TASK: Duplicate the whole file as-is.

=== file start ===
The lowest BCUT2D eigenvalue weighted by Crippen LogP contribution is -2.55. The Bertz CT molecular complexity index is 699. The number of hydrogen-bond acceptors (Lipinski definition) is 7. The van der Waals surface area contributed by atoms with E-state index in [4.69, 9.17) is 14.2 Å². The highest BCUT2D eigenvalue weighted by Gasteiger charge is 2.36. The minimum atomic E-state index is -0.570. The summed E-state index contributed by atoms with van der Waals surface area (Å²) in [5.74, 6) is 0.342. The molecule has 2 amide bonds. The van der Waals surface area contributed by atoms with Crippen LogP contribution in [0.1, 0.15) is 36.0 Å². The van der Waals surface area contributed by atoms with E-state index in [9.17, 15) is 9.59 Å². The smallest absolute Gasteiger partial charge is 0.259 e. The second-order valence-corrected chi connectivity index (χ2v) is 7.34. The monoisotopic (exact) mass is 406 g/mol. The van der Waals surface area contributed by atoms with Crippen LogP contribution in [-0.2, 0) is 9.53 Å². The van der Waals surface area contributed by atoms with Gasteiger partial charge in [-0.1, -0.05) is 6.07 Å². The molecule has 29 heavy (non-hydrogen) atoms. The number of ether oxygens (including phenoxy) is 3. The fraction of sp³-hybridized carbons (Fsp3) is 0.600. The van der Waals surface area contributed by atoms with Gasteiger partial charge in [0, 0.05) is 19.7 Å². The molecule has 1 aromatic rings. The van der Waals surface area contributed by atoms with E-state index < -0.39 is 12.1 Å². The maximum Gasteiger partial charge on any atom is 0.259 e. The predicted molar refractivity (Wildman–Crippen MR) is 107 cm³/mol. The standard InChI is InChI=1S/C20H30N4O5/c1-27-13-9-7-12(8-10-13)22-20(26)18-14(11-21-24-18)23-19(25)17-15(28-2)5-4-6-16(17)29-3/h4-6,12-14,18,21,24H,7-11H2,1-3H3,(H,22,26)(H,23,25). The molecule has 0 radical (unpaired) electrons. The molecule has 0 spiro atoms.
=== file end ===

The lowest BCUT2D eigenvalue weighted by Crippen LogP contribution is -2.55. The Bertz CT molecular complexity index is 699. The number of hydrogen-bond acceptors (Lipinski definition) is 7. The van der Waals surface area contributed by atoms with E-state index in [4.69, 9.17) is 14.2 Å². The highest BCUT2D eigenvalue weighted by Gasteiger charge is 2.36. The minimum atomic E-state index is -0.570. The summed E-state index contributed by atoms with van der Waals surface area (Å²) in [5.74, 6) is 0.342. The molecule has 2 amide bonds. The van der Waals surface area contributed by atoms with Crippen LogP contribution in [0.1, 0.15) is 36.0 Å². The van der Waals surface area contributed by atoms with E-state index in [9.17, 15) is 9.59 Å². The smallest absolute Gasteiger partial charge is 0.259 e. The second-order valence-corrected chi connectivity index (χ2v) is 7.34. The monoisotopic (exact) mass is 406 g/mol. The van der Waals surface area contributed by atoms with Crippen LogP contribution in [-0.2, 0) is 9.53 Å². The van der Waals surface area contributed by atoms with Gasteiger partial charge in [-0.1, -0.05) is 6.07 Å². The molecule has 29 heavy (non-hydrogen) atoms. The number of ether oxygens (including phenoxy) is 3. The fraction of sp³-hybridized carbons (Fsp3) is 0.600. The van der Waals surface area contributed by atoms with Gasteiger partial charge in [0, 0.05) is 19.7 Å². The molecule has 1 aromatic rings. The van der Waals surface area contributed by atoms with E-state index < -0.39 is 12.1 Å². The maximum Gasteiger partial charge on any atom is 0.259 e. The predicted molar refractivity (Wildman–Crippen MR) is 107 cm³/mol. The standard InChI is InChI=1S/C20H30N4O5/c1-27-13-9-7-12(8-10-13)22-20(26)18-14(11-21-24-18)23-19(25)17-15(28-2)5-4-6-16(17)29-3/h4-6,12-14,18,21,24H,7-11H2,1-3H3,(H,22,26)(H,23,25). The molecule has 0 radical (unpaired) electrons. The molecule has 0 spiro atoms.